Slow athletes have some amazing stories – there’s a lot of inspiration to be found at the back of the pack. Slow athletes deserve to have places to tell our stories, and to have (and be!) role models. The Celebrating Slow Series is a place to do just that. If you have a story that you would like featured here, e-mail me at ragen at danceswithfat dot org.
Today Madeline shares her story of personal victories while Cycling Slow
The cyclist who is cycling up a hill never looks glamorous. You are dripping sweat, grimacing, your legs and maybe your lungs are working harder than ever before to climb the hill as fast as you can (because the faster you climb, the sooner you get to stop climbing), but when you weigh three hundred pounds like I do, it feels like someone is holding onto your bike, digging their feet into the ground, pulling you backwards.
As a beginning cyclist, it only took me one attempt at going up the tallest hill in my city, situated in the exact center of my daily route, to make me contemplate going an extra two miles out of my way to avoid it. Climbing hills, among other challenges, made me wonder if I should accept defeat and stick to walking, not only because of the typical travails of taking up any new past time but because cycling as a sport is not meant for people with bodies like mine.
I first started cycling when I went to college and a bike proved necessary to make it across campus in time for class. I enjoyed it, but I did not ride enough to really appreciate it. When I started commuting by bike to work, however, I really discovered my love for cycling.
I took the plunge and first bought a hybrid, upgrading from my Huffy cruiser, and soon after purchased a road bike for a cool thousand dollars. That is when I realized I was not the person the bike was designed for. The saddle (seat) was narrow, and my bottom hung over on either side substantially. The resultant chafing was severely uncomfortable. The stem to which the handlebar is attached was angled down to the road, lower than the saddle, to give the cyclist an aerodynamic shape as well as to optimize leg power, but it did not take into account the possession of a gut. My first (and second and third) attempts to ride my road bike resulted in pain, as my stomach fat was pinched and squished by my thighs, and I could not breathe because every internal organ that previously resided in my abdomen was displaced to the interior of my rib cage.
After crying over it, I went back to the bike shop and talked to the owner (a kind man who never once made me feel uncomfortable or insecure) and we came up with a solution. Turning the stem so that it was angled up resulted in the handlebar being high enough that I could comfortably lean forward while riding. We replaced the saddle so that I had a more supportive seat and raised it some so that even at the top of a pedal rotation, my thighs were not pressing uncomfortably into my stomach. I also ended up, at a later date, replacing the standard plastic pedals with metal ones following an incident where the right pedal completely broke off in the middle of a ride because it was not built to support my weight. After these changes were made to accommodate my body (rather than changing my body to accommodate the bike), I was ready to ride.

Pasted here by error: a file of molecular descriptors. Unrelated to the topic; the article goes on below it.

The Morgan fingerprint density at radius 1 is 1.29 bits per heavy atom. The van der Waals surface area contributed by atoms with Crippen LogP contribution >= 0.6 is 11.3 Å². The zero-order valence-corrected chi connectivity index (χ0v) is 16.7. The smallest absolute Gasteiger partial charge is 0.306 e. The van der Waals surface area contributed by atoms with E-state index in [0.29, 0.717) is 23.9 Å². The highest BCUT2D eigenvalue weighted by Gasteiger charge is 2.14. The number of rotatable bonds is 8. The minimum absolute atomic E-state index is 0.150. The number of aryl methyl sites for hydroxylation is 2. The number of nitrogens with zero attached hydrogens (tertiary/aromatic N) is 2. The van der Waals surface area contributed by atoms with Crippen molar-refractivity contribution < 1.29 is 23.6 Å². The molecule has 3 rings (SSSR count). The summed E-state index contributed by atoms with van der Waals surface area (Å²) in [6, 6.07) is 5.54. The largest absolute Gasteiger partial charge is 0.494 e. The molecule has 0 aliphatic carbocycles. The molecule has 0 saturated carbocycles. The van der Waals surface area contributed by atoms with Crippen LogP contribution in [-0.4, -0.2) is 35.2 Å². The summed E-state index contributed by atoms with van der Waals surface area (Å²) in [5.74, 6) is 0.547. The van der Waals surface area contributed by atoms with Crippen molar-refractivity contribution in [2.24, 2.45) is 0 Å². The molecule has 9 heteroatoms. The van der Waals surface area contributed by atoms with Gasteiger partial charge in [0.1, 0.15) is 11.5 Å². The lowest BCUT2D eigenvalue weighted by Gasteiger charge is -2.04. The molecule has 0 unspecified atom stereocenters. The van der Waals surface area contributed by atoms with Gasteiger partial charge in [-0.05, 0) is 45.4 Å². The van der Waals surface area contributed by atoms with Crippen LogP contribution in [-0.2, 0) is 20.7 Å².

Since then I have become even more committed to cycling. I taught myself how to do all sorts of maintenance on my bikes (using YouTube tutorials like a proper millennial), and I am in the process of upgrading all of my gear so that I can be a more efficient and safer cyclist when I’m sharing the road with cars. But for all my devotion, I am not fast. I average about fifteen or sixteen miles an hour in ideal conditions and can get up to twenty or twenty-one for a short amount of time when sprinting. Conditions are rarely ideal.
I live just outside the seventh windiest city in the nation, according to The Weather Channel, and my wide body acts as a parachute, while my weight makes it feel like I’m pedaling through wet concrete at times. But still I ride. Even if I am going only 8 miles per hour and dismounting my bike and walking would get me to my destination faster, I stay seated and pedal. I like to have music going while I ride, and it is especially helpful when climbing hills, because I can pedal to the rhythm of the music and steadily make my way to the top, even as cars zoom past, or, as in one memorable instance, I am passed by a group of runners on the sidewalk. By the time I make it to the top of the hill, I feel like I have not had a full lungful of air pass my lips in twenty minutes and my legs are simultaneously numb and on fire. If I were to dismount, I would be unable to stand or walk. But I never feel so good and successful as when I have slowly climbed to the top of a hill or biked home against 12 mph winds without taking my feet off the pedals.
Now, even though I have not entered (and likely will not ever enter) a public race against other cyclists, every day is a personal race. Some days I strive to beat my own record, some days I stick to the side and don’t push myself at all. Regardless, I am just about as happy as I can be whenever I am on my bike, moving forward at any speed. When I was first starting out, and had not yet built up strength in my legs, I would tell myself “You can’t go forward if you stop.”
That has become my mantra, not just in cycling but in life. No matter how slow it feels like you are going, the continued endeavor places you ever further ahead of where you were before.
If you can’t get enough of the awesome inspiration from slow athletes, check out the other entries in the series:
Have your own story to tell? I would love to feature it here. E-mail me at ragen at danceswithfat dot org